Discipleship Tips from The Lego Star Wars Holiday Special

Joylanda Jamison

In theory, discipleship is relatively easy: one person mentors and oversees the growth of another. In practice however, discipleship is not as straightforward, especially when one is unsure of their own abilities to lead. The Lego Star Wars Holiday Special not only encourages holiday cheer, but also exemplifies the principles needed to be a better mentor, especially as outlined in 1 Thessalonians 5.

True to the Lego movie franchise, the style and humor of the animation in the special adds a level of lightheartedness to the Star Wars saga. Instead of focusing on the cosmic power struggle between good and evil, the question in The Lego Star Wars Holiday Special is a simple one: will Rey (voiced by Helen Sadler) make it in time to celebrate Life Day with her friends?

Although traditionally observed by Wookiees, Life Day has come to be celebrated throughout the galaxy as a time to reflect on the lives of loved ones. Rey had planned to attend a Life Day party with Finn, Poe, Rose, Chewbacca, and others, but her Jedi training sessions with Finn have not been going well. So she and BB-8 leave the festivities in search of a solution, eventually discovering a time-traveling crystal that allows them to witness master-and-apprentice relationships of the past. (Spoilers ahead.)

They first come across Luke Skywalker and Yoda on Dagobah (Star Wars: Episode V - The Empire Strikes Back). In this scene, Yoda exemplifies 1 Thessalonians 5:14 as he instructs Luke to lift his sunken X-wing from the swamp. As he encourages Luke at a time when Luke is insecure in his abilities, Yoda never exhibits impatience, but rather offers gentle reassurance. Rey later witnesses Obi-Wan Kenobi warning Anakin to be sharp-minded and focused on his surroundings rather than be distracted by his affections for Padmé (Star Wars: Episode II - Attack of the Clones). This echoes verse 6, where Paul instructs the Christians of Thessalonica to be “awake and sober.” Rey then finds herself in the cockpit of Luke’s X-wing during the mission to destroy the Death Star (Star Wars: Episode IV - A New Hope). Here Luke must listen to the spiritual guidance of Obi-Wan and rely on the Force, which is similar to how verse 19 urges us to be mindful of the Holy Spirit.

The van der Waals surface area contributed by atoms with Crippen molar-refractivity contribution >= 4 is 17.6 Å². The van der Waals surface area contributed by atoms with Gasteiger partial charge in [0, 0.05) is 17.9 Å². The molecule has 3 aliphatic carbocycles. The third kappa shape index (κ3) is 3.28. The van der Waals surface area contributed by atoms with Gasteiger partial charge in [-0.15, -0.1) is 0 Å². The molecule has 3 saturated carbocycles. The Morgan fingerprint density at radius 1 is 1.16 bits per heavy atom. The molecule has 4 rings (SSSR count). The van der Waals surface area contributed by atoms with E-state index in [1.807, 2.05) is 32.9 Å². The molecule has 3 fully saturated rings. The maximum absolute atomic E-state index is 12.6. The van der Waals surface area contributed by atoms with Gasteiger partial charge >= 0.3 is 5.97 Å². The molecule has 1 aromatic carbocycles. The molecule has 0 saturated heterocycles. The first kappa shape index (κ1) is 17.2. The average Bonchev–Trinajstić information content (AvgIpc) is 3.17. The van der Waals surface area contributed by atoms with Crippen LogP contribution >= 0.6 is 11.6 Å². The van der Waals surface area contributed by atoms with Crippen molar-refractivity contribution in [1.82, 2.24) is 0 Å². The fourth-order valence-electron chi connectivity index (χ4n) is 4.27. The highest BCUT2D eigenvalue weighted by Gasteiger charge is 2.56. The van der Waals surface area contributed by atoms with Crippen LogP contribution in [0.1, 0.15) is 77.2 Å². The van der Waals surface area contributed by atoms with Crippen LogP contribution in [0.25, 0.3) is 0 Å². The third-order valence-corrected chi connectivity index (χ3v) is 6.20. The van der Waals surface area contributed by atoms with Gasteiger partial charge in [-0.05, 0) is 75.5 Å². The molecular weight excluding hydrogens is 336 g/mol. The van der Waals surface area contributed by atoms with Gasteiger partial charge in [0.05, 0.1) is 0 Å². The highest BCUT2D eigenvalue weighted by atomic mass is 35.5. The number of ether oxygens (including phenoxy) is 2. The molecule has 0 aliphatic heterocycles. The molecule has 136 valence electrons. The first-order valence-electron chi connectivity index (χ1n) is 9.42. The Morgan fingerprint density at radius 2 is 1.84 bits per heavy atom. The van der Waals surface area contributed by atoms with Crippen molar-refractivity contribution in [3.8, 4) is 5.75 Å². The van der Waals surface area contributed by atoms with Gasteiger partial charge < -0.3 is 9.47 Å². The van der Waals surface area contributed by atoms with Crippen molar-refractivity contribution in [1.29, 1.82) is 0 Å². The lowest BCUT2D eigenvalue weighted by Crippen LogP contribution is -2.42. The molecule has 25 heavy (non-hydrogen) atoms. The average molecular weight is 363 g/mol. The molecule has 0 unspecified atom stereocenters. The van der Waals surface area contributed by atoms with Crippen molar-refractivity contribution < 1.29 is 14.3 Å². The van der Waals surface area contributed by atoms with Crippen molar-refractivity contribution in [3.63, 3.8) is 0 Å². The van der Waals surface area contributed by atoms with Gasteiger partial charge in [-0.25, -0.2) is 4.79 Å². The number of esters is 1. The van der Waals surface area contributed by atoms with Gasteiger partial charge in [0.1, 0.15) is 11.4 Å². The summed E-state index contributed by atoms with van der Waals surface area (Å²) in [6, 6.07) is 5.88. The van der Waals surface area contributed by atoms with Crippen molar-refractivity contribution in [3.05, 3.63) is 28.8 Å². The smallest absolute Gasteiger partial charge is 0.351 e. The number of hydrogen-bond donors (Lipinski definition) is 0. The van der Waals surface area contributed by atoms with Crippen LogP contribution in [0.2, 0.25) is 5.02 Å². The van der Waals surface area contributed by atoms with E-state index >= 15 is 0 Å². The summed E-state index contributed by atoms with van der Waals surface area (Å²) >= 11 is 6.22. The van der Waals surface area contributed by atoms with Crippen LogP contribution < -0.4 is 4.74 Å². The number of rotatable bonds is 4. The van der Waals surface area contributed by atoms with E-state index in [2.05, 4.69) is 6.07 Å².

Discipleship is not always straightforward, especially when one is unsure of their own abilities to lead.

The Lego Star Wars Holiday Special also has fun with the dysfunctional relationship between Darth Vadar and Emperor Palpatine. The show crosses time streams to bring in Kylo Ren for this scene. Palpatine’s interest in Kylo Ren bothers Darth Vadar, who scoffs at the lack of originality of Kylo Ren’s mask. Once he learns of Darth Vadar’s eventual betrayal of him in Return of the Jedi, Palpatine rejects the instruction of 1 Thessalonians 5:15—“make sure that nobody pays back wrong for wrong”—and chooses Kylo Ren as his new apprentice. (Never mind the fact that Kylo Ren has a flashback to the infamous moment in The Last Jedi when he similarly betrays Supreme Leader Snoke; Ren assures Palpatine that he would never throw him down a reactor shaft.)

Near the end of Rey’s journey, Master Yoda visits her as an apparition in a scene reminiscent to the spirits that visit Ebenezer Scrooge in A Christmas Carol. He shows Rey the present scene of her friends preparing for the Life Day party. Finn, using the Force, prevents the decorated tree from toppling over and credits Rey for his success. He praises her as a great teacher, positioning her—in the words of 1 Thessalonians 5—as one of “those who work hard among you,” who should be held “in the highest regard.”

Although Rey initially denies the positive impact she has had on Finn’s training, Yoda helps her to see the most important part of being a Jedi master: having a true connection with one’s apprentice. Yoda notes that all of Rey’s training and knowledge are of no use unless she knows how to make a relational connection.

Similarly, those of us who serve as mentors are often so eager to disciple and train others that we forget to take the time to exhibit love. While there are foundational lessons that need to be taught, there are also skills that cannot be gained by scriptural knowledge alone. Jesus taught the disciples not only by sharing parables, but also in the moments in between what is recorded in scripture. They shared meals, conversations, and each other’s company as they traveled together. When writing his letter to the church at Thessalonica, Paul gave them guiding principles that were meant to be exhibited in their day-to-day interactions. They were to grow closer together by balancing instruction with shared life experiences.

Luckily, Rey learns this lesson with enough time to return to the Life Day celebration and, as a result, show appreciation towards Finn and her other friends. One of the greatest gifts God has given us are relationships. As the holiday season continues for us, let us be faithful in sharing wisdom and instruction, while also taking the time to cherish one another.

Topics: TV